By James Fallows

From the Atlantic's home page right now, as I see it on coming back to the apartment in Beijing after an interview.


The title, produced by an algorithm showing the most recent post in each of the channels, is drawn from another (very nice) guest post from another (wonderful) guest blogger, former judge and one-time CIA contractor Glenna Hall. And because the guest posts are appearing in a space I normally occupy, their headlines show up under my name and benevolent gaze.

But in case this refinement escapes any officials now checking our site from China or elsewhere -- including the guy I interviewed two days ago at a government office in Beijing who leafed through reams of print-outs from the Atlantic's site as we talked -- this does not mean that I have ever in any way had any connection with America's intelligence agencies. Because I haven't! Just for the record.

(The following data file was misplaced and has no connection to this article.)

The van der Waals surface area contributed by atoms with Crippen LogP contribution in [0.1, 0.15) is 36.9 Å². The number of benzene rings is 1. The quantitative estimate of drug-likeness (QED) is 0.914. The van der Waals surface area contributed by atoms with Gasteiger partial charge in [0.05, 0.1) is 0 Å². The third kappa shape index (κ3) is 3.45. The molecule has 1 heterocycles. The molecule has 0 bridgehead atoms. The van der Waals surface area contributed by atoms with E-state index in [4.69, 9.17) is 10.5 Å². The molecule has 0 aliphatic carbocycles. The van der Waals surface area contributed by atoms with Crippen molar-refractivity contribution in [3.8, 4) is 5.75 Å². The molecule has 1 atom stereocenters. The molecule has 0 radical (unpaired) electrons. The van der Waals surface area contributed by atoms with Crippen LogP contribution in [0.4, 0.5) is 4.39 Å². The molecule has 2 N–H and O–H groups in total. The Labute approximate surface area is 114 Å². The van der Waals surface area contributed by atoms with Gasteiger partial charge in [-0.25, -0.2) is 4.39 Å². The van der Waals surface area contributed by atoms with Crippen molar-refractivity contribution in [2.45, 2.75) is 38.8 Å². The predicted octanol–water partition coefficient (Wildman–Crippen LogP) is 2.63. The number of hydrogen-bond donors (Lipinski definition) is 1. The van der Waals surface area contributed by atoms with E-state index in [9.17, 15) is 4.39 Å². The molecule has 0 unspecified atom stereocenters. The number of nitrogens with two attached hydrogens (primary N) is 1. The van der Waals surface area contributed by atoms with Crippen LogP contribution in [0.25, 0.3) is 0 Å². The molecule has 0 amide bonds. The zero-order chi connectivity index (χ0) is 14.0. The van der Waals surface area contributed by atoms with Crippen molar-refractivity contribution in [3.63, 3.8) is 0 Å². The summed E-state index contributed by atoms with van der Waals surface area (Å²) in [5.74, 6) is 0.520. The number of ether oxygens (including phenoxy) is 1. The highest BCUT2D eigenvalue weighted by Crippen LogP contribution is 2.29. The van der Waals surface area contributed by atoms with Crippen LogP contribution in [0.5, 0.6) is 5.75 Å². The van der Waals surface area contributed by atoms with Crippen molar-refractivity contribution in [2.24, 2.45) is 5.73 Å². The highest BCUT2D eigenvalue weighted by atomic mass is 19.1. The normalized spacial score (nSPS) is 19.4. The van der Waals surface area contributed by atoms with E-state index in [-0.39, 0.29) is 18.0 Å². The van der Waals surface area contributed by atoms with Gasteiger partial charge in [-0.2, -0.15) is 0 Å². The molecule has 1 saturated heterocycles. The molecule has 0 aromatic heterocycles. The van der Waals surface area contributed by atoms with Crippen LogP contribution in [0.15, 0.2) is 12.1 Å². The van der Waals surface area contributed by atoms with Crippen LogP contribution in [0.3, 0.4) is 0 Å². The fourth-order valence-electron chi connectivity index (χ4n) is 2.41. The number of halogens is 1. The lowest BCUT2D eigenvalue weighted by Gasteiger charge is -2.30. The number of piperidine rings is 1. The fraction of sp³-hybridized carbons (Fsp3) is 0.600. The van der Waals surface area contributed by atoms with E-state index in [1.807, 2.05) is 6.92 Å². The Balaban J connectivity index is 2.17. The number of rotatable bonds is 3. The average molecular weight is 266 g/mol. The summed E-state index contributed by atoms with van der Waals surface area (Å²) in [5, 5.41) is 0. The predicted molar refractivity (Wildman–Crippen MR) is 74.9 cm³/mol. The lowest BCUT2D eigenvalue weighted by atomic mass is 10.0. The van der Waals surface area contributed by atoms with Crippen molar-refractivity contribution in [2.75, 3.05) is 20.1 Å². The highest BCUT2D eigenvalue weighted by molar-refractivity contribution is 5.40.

In my cover story* long article about Learning to Love Infotainment, in the current issue (订阅!**), I quote Nick Denton's axiom that web headlines need to be as literal as possible: "The public is not very forgiving of wit in headlines." This principle has new meaning for me now! I'm putting up this post so it will appear in the next batch of print-outs -- and so it will push the preceding article out of the "most recent headline" spot in the queue...
* Ooops! On reflection, "cover story" is not the mot juste here.

** Sorry, was being cutesy with the Chinese characters for "subscribe!", but on some browsers they seem not to survive the journey.

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